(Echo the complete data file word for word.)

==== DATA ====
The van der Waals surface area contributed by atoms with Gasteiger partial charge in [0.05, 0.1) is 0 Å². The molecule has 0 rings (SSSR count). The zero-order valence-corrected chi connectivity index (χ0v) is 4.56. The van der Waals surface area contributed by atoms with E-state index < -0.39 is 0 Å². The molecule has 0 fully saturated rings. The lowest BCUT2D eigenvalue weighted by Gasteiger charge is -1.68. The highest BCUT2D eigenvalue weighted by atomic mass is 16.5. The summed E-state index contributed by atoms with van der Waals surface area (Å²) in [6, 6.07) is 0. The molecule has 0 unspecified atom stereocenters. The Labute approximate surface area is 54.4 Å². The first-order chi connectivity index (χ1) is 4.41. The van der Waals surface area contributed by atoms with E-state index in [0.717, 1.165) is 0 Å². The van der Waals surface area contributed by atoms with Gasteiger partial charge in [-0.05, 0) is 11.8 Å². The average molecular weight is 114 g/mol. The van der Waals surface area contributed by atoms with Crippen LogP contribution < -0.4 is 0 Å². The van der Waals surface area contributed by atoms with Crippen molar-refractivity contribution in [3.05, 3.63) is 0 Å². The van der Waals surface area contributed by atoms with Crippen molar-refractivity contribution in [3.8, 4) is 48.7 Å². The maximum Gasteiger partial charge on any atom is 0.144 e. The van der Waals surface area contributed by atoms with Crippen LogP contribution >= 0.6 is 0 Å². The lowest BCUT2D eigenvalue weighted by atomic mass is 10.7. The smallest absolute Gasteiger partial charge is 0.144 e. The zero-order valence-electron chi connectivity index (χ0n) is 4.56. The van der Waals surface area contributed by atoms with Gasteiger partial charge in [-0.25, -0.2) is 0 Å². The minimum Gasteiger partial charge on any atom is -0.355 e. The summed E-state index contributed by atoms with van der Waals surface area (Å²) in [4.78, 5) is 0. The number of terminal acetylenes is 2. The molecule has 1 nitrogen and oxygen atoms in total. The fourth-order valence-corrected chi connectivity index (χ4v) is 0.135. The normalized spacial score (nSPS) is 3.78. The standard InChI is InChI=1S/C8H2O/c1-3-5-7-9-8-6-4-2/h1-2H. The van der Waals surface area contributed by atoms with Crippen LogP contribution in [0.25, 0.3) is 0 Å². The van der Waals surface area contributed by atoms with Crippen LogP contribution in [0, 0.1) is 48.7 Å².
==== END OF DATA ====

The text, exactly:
The van der Waals surface area contributed by atoms with Gasteiger partial charge in [0.05, 0.1) is 0 Å². The molecule has 0 rings (SSSR count). The zero-order valence-corrected chi connectivity index (χ0v) is 4.56. The van der Waals surface area contributed by atoms with E-state index < -0.39 is 0 Å². The molecule has 0 fully saturated rings. The lowest BCUT2D eigenvalue weighted by Gasteiger charge is -1.68. The highest BCUT2D eigenvalue weighted by atomic mass is 16.5. The summed E-state index contributed by atoms with van der Waals surface area (Å²) in [6, 6.07) is 0. The molecule has 0 unspecified atom stereocenters. The Labute approximate surface area is 54.4 Å². The first-order chi connectivity index (χ1) is 4.41. The van der Waals surface area contributed by atoms with E-state index in [0.717, 1.165) is 0 Å². The van der Waals surface area contributed by atoms with Gasteiger partial charge in [-0.05, 0) is 11.8 Å². The average molecular weight is 114 g/mol. The van der Waals surface area contributed by atoms with Crippen LogP contribution < -0.4 is 0 Å². The van der Waals surface area contributed by atoms with Crippen molar-refractivity contribution in [3.05, 3.63) is 0 Å². The van der Waals surface area contributed by atoms with Crippen molar-refractivity contribution in [3.8, 4) is 48.7 Å². The maximum Gasteiger partial charge on any atom is 0.144 e. The van der Waals surface area contributed by atoms with Crippen LogP contribution >= 0.6 is 0 Å². The lowest BCUT2D eigenvalue weighted by atomic mass is 10.7. The smallest absolute Gasteiger partial charge is 0.144 e. The zero-order valence-electron chi connectivity index (χ0n) is 4.56. The van der Waals surface area contributed by atoms with Gasteiger partial charge in [-0.25, -0.2) is 0 Å². The minimum Gasteiger partial charge on any atom is -0.355 e. The summed E-state index contributed by atoms with van der Waals surface area (Å²) in [4.78, 5) is 0. The number of terminal acetylenes is 2. The molecule has 1 nitrogen and oxygen atoms in total. The fourth-order valence-corrected chi connectivity index (χ4v) is 0.135. The normalized spacial score (nSPS) is 3.78. The standard InChI is InChI=1S/C8H2O/c1-3-5-7-9-8-6-4-2/h1-2H. The van der Waals surface area contributed by atoms with Crippen LogP contribution in [0.25, 0.3) is 0 Å². The van der Waals surface area contributed by atoms with Crippen LogP contribution in [0, 0.1) is 48.7 Å².